Getting the map show on the road

UP FRONT

March 08, 2001|By Lisa Wiseman | Lisa Wiseman,SPECIAL TO THE SUN

SOMEWHERE, in your basement, in your attic, shoved in the back of a drawer, or maybe even in the glove box of your car, is an old and out-of-date road map. Maybe it's a map of Maryland with Spiro T. Agnew on the cover, or one that shows what this area looked like long before the Baltimore Beltway or Interstate 83 were constructed.

While most people are inclined to throw away such old, likely torn, likely misfolded and relatively useless maps, some people hang on to them, and even cherish them.

If you're one of the latter, or just have some curiosity about old road maps, you won't want to miss the first Lord Baltimore Filling Stations Road Map Swap Meet and Show from 1 p.m. to 6 p.m. Saturday at the Women's Club in Catonsville. It's where road-map collectors will gather to sell or trade their wares. The public is welcome to browse and buy.

"Road maps offer nostalgia and a piece of history," says Owings Mills resident Noel Levy, organizer of the event. "Road maps represent a specific period of time of America before the interstate and the turnpike, and America before the Depression. Road maps are great sources of information. They tell you where parks are and universities and airports and hospitals. ... They have a flavor of the times."

Levy has a collection of more than 25,000 road maps, some dating to the early 1920s and '30s, and from every state in the nation and places around the world.

The 46-year-old Levy began his collection as a child riding in the family station wagon. Whenever his father would stop at a gas station to fill up the tank or let the family make a much-needed pit stop, Levy helped himself to the free maps. His father would often yell at him for taking the maps at every single stop and toss them away.

This, of course, led Levy to take even more maps. As an adult, Levy kept on collecting maps, finding them in antiques stores and flea markets. His collection has become so vast that he now runs an online map store, where collectors from around the world can choose from an inventory of more than 12,000 maps. (The 25,000 maps in his personal collection are not for sale.)

Levy doesn't think it's odd that a person might want to collect road maps. "People collect all sorts of things ... lunch boxes, Pez dispensers, Beanie Babies or old spark plugs ... this is really no different," he says.

Road maps originally were given away at gas stations as a way of building customer loyalty, especially during the Depression when money was tight and not a lot of people owned cars or drove them very far, Levy says. The gas station owners wanted to keep the few customers they had.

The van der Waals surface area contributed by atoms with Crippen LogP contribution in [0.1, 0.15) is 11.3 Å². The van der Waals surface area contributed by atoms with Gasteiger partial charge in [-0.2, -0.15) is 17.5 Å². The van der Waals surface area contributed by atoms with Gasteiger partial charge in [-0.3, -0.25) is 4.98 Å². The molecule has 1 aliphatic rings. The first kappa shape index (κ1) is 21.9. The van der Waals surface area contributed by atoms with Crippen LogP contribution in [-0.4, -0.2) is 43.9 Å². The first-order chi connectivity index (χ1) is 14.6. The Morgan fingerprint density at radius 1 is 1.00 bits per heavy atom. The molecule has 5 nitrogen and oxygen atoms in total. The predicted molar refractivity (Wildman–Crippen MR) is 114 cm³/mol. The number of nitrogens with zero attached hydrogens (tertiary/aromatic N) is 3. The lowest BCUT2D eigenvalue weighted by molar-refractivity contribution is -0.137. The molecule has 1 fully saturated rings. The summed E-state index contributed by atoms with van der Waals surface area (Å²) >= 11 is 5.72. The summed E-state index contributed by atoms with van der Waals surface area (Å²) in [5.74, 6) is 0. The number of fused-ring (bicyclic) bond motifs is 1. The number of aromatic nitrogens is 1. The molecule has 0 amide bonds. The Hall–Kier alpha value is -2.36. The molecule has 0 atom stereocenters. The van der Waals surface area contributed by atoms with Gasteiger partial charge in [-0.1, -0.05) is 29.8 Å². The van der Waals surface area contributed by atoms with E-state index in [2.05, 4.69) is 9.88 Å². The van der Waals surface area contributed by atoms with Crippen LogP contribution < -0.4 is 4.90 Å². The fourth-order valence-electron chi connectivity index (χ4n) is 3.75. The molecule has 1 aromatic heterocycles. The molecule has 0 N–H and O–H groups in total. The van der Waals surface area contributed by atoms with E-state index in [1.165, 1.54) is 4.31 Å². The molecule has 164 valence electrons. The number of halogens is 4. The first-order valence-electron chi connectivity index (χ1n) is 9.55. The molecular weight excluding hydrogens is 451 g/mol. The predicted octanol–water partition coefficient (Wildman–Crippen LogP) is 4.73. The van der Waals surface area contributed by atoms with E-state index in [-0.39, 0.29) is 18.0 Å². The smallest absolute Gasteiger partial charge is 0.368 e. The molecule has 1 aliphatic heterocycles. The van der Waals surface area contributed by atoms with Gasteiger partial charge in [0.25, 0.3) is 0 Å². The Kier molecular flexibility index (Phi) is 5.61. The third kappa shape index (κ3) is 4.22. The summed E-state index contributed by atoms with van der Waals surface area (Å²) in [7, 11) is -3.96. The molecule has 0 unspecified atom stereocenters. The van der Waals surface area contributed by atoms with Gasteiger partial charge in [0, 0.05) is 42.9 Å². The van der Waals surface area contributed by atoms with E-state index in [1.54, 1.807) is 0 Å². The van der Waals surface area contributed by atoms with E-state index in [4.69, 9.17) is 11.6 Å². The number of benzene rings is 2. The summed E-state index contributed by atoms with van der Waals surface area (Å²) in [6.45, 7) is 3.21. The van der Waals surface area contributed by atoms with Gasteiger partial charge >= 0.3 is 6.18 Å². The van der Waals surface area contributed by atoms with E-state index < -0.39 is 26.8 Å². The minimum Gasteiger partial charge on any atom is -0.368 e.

There aren't many freebies at gas stations anymore, and a new road map will now cost you a few bucks.

Most people take their road maps for granted, Levy says - that is, until they're lost somewhere off the interstate. At that point, many will root around in the glove box, and somewhere among the receipts for oil changes, napkins from fast-food restaurants and brochures from tourist spots like the butter-churning museum, they'll find a trusty road map that will save us from being permanently lost.

The fact that road maps are considered very utilitarian items makes them all the more interesting to collect, Levy says. "This is a relatively new hobby, particularly for this area." Road-map swap meets and shows are more common and popular in the Midwest, he adds. He guesses that the reason is people have to travel farther to get places and therefore own more maps.

Saturday's show is a first for this area. It's been named the Lord Baltimore Filling Stations Road Map Swap Meet and Show in honor of this area's unique contribution to the history of gas stations in America.

The Lord Baltimore Filling Stations (incorporated in 1921) were named for the city's namesake by Louis Blaustein's American Oil Co. (Amoco). Blaustein was an early advocate of unleaded gasoline and invented the first "visible" gas pump.

Levy says many road-map collectors are drawn to the maps for their connection to the oil companies. Many years before corporate mergers became everyday events, there were somewhere around 500 or 600 different oil companies. This was before the middle of the 20th century. Many of these companies had no more than five or six filling stations each. As more and more people collect maps, more and more long-gone oil companies are being discovered.

There are many other reasons that people collect road maps, Levy says. Some people like the map's cartography or the elaborate artwork that often graced the cover of early maps. Norman Rockwell is said to have illustrated several maps for the General Drafting Co., which supplied maps for Esso Oil.

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